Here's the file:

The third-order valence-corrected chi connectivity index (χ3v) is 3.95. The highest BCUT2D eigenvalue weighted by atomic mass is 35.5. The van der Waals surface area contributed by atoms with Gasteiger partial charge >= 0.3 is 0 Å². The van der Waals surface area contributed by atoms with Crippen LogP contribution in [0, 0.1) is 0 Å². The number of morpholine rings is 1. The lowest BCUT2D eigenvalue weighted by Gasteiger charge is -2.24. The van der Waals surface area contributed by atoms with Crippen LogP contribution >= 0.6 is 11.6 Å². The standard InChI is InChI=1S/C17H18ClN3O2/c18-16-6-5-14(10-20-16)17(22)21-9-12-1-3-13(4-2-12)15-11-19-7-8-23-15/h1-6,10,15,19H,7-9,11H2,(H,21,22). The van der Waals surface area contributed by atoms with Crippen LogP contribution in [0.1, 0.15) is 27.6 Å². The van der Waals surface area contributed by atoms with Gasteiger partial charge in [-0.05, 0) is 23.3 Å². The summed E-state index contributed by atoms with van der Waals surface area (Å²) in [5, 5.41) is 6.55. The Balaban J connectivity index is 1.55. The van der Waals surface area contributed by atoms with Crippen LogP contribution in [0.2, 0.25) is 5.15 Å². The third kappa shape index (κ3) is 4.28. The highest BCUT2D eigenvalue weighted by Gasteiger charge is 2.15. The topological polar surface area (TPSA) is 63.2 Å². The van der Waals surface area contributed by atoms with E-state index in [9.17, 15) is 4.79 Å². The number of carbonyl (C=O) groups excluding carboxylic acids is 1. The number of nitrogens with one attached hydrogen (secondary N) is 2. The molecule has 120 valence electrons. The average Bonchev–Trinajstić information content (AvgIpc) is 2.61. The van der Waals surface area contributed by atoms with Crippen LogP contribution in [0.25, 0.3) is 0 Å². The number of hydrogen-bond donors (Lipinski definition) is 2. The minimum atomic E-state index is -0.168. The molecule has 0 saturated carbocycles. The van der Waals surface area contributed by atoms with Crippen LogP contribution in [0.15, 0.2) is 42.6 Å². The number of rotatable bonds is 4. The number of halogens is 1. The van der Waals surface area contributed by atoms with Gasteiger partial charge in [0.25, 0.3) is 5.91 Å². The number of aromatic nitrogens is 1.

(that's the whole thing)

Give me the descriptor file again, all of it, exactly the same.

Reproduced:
The third-order valence-corrected chi connectivity index (χ3v) is 3.95. The highest BCUT2D eigenvalue weighted by atomic mass is 35.5. The van der Waals surface area contributed by atoms with Gasteiger partial charge >= 0.3 is 0 Å². The van der Waals surface area contributed by atoms with Crippen LogP contribution in [0, 0.1) is 0 Å². The number of morpholine rings is 1. The lowest BCUT2D eigenvalue weighted by Gasteiger charge is -2.24. The van der Waals surface area contributed by atoms with Crippen LogP contribution >= 0.6 is 11.6 Å². The standard InChI is InChI=1S/C17H18ClN3O2/c18-16-6-5-14(10-20-16)17(22)21-9-12-1-3-13(4-2-12)15-11-19-7-8-23-15/h1-6,10,15,19H,7-9,11H2,(H,21,22). The van der Waals surface area contributed by atoms with Crippen LogP contribution in [0.1, 0.15) is 27.6 Å². The van der Waals surface area contributed by atoms with Gasteiger partial charge in [-0.05, 0) is 23.3 Å². The summed E-state index contributed by atoms with van der Waals surface area (Å²) in [5, 5.41) is 6.55. The Balaban J connectivity index is 1.55. The van der Waals surface area contributed by atoms with Crippen LogP contribution in [0.2, 0.25) is 5.15 Å². The third kappa shape index (κ3) is 4.28. The highest BCUT2D eigenvalue weighted by Gasteiger charge is 2.15. The topological polar surface area (TPSA) is 63.2 Å². The van der Waals surface area contributed by atoms with E-state index in [9.17, 15) is 4.79 Å². The number of carbonyl (C=O) groups excluding carboxylic acids is 1. The number of nitrogens with one attached hydrogen (secondary N) is 2. The molecule has 120 valence electrons. The average Bonchev–Trinajstić information content (AvgIpc) is 2.61. The van der Waals surface area contributed by atoms with Crippen LogP contribution in [0.25, 0.3) is 0 Å². The number of hydrogen-bond donors (Lipinski definition) is 2. The minimum atomic E-state index is -0.168. The molecule has 0 saturated carbocycles. The van der Waals surface area contributed by atoms with Crippen LogP contribution in [0.15, 0.2) is 42.6 Å². The number of rotatable bonds is 4. The number of halogens is 1. The van der Waals surface area contributed by atoms with Gasteiger partial charge in [0.25, 0.3) is 5.91 Å². The number of aromatic nitrogens is 1.